President Barack Obama says when it comes to fixing the economy, Washington has "taken its eye off the ball." Obama returned to the Knox College campus where he gave his first major economic address as a U.S. senator, and he chided Congress for being less concerned about the economy and more about "an endless parade of distractions, political posturing and phony scandals."
"If Washington will just shake off its complacency and set aside the kind of slash and burn partisanship that we have just seen way too long. If we just make some common sense decisions, our economy will be stronger a year from now."
Obama is pledging a stronger second-term commitment to tackling the economic woes that still strain many in the middle class. He says growing inequality threatens the nation's economic recovery.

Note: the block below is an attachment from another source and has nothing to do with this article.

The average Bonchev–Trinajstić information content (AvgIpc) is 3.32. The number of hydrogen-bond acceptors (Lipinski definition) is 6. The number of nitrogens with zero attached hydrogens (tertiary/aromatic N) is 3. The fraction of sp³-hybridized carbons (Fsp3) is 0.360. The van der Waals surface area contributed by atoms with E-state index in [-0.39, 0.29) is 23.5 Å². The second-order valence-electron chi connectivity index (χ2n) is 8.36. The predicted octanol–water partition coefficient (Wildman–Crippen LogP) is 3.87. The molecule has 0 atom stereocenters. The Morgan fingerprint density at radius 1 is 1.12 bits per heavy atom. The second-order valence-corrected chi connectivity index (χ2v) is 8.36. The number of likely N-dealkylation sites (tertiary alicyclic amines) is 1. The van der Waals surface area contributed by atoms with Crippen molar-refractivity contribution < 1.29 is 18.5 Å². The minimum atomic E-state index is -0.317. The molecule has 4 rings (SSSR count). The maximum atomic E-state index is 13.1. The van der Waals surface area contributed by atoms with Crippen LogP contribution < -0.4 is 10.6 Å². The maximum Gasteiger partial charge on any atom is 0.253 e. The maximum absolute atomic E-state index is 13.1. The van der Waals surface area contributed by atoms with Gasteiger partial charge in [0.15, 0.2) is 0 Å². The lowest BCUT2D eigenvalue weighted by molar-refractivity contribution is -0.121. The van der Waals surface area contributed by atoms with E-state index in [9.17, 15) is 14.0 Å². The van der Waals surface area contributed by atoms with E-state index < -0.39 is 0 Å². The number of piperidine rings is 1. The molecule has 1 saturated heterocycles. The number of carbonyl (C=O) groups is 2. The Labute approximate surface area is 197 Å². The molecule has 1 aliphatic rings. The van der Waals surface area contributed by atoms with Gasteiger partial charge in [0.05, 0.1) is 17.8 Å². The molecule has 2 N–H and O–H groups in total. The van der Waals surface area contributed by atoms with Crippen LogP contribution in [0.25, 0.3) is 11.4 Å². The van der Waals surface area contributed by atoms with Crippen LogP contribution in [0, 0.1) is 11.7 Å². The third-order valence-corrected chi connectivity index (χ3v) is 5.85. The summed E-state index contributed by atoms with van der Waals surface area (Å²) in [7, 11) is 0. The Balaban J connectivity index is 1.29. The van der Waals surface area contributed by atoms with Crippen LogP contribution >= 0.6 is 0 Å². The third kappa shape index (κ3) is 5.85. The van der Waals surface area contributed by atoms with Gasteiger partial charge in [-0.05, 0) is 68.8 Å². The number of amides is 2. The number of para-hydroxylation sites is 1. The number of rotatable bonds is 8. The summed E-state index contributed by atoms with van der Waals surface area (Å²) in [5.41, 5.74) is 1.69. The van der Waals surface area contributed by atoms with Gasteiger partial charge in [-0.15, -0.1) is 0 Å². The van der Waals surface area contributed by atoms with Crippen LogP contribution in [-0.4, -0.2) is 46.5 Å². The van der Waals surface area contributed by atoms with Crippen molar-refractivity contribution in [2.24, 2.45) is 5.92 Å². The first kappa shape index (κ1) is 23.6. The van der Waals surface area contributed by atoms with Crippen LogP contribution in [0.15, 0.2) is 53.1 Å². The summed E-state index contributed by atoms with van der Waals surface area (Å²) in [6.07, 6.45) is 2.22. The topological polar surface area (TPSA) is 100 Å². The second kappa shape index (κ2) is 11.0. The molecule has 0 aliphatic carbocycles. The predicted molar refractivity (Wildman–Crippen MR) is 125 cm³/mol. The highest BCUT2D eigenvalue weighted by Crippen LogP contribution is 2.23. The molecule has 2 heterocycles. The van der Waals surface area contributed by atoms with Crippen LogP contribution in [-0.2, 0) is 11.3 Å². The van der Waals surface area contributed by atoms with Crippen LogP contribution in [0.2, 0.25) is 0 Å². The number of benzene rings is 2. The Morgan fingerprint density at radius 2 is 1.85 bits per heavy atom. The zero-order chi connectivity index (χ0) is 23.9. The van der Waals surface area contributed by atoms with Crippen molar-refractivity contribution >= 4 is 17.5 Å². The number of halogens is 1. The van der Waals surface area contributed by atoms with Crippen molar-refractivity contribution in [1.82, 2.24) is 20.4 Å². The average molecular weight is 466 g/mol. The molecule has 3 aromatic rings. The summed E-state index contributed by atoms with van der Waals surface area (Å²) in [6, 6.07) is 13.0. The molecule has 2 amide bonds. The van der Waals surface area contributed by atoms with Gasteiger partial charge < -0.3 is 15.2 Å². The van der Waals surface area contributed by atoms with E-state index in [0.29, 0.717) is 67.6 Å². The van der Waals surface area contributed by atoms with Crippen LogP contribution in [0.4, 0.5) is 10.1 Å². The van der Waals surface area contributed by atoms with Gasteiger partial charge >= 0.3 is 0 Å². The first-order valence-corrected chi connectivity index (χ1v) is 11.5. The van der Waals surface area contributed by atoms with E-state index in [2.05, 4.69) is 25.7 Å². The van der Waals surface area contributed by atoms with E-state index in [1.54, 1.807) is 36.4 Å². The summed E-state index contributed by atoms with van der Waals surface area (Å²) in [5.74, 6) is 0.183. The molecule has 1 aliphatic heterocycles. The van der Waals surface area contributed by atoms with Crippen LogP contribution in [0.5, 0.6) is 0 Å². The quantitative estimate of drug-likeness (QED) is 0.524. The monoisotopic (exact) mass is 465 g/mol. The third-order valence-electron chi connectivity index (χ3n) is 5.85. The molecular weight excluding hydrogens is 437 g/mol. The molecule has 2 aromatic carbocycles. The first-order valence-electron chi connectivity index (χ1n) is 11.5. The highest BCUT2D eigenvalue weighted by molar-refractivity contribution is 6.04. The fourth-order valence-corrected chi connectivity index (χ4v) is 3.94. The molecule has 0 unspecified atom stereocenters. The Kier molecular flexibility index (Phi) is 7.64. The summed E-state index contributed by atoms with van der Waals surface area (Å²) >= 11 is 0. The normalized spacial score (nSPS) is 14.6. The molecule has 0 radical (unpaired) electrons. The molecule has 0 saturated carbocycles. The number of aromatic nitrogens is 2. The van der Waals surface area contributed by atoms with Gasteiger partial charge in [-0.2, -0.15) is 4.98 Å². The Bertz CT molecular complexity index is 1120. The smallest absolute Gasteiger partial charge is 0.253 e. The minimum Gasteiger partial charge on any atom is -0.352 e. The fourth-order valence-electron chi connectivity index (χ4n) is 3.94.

Obama says the nation has already made it through the worst of yesterday's economic winds. Mr. Obama called for an investment in the middle class, saying the country needs to have the courage to keep moving forward to new businesses, new jobs, and more home ownership.
"And in the end isn't that what makes us special. It's not the ability to generate incredible wealth for the few. It's the ability to give everybody the change to pursue their own true measure of happiness. We haven't just wanted success for our selves. We want it for our neighbors too."
Obama is promising to fight for the middle class with policies that also promote educational opportunities, secure retirement, and health care. The president is trying to refocus debate on pocketbook concerns after months that have been dominated by what he calls "phony scandals" and "stale debates."
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